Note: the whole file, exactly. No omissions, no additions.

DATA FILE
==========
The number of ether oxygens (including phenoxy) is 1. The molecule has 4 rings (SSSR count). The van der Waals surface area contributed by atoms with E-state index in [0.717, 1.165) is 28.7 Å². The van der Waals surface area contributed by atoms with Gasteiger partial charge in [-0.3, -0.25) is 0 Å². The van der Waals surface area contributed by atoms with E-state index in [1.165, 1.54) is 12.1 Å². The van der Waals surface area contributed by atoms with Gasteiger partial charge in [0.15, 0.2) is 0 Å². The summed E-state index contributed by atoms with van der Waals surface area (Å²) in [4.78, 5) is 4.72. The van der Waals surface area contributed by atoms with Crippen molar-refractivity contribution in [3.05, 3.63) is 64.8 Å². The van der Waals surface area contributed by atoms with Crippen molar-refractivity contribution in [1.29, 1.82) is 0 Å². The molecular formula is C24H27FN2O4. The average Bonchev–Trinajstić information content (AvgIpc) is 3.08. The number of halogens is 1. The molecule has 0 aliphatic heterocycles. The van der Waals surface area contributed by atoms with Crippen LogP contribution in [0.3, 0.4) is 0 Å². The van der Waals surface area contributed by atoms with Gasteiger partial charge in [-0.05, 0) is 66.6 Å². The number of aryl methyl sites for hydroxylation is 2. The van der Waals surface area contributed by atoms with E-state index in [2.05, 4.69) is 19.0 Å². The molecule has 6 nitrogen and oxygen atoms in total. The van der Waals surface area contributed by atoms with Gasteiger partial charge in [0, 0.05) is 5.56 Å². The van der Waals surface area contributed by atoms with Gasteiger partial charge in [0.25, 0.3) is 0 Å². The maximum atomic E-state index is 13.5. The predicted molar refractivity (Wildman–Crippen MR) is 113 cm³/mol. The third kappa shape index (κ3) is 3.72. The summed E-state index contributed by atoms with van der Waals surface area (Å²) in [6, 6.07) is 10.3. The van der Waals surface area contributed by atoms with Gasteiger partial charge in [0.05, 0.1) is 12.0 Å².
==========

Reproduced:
The number of ether oxygens (including phenoxy) is 1. The molecule has 4 rings (SSSR count). The van der Waals surface area contributed by atoms with E-state index in [0.717, 1.165) is 28.7 Å². The van der Waals surface area contributed by atoms with Gasteiger partial charge in [-0.3, -0.25) is 0 Å². The van der Waals surface area contributed by atoms with E-state index in [1.165, 1.54) is 12.1 Å². The van der Waals surface area contributed by atoms with Gasteiger partial charge in [0.15, 0.2) is 0 Å². The summed E-state index contributed by atoms with van der Waals surface area (Å²) in [4.78, 5) is 4.72. The van der Waals surface area contributed by atoms with Crippen molar-refractivity contribution in [3.05, 3.63) is 64.8 Å². The van der Waals surface area contributed by atoms with Crippen molar-refractivity contribution in [1.29, 1.82) is 0 Å². The molecular formula is C24H27FN2O4. The average Bonchev–Trinajstić information content (AvgIpc) is 3.08. The number of halogens is 1. The molecule has 0 aliphatic heterocycles. The van der Waals surface area contributed by atoms with Crippen LogP contribution in [0.3, 0.4) is 0 Å². The van der Waals surface area contributed by atoms with Gasteiger partial charge in [-0.05, 0) is 66.6 Å². The number of aryl methyl sites for hydroxylation is 2. The van der Waals surface area contributed by atoms with E-state index in [2.05, 4.69) is 19.0 Å². The molecule has 6 nitrogen and oxygen atoms in total. The van der Waals surface area contributed by atoms with Gasteiger partial charge in [0, 0.05) is 5.56 Å². The van der Waals surface area contributed by atoms with Gasteiger partial charge in [0.25, 0.3) is 0 Å². The maximum atomic E-state index is 13.5. The predicted molar refractivity (Wildman–Crippen MR) is 113 cm³/mol. The third kappa shape index (κ3) is 3.72. The summed E-state index contributed by atoms with van der Waals surface area (Å²) in [6, 6.07) is 10.3. The van der Waals surface area contributed by atoms with Gasteiger partial charge in [0.05, 0.1) is 12.0 Å².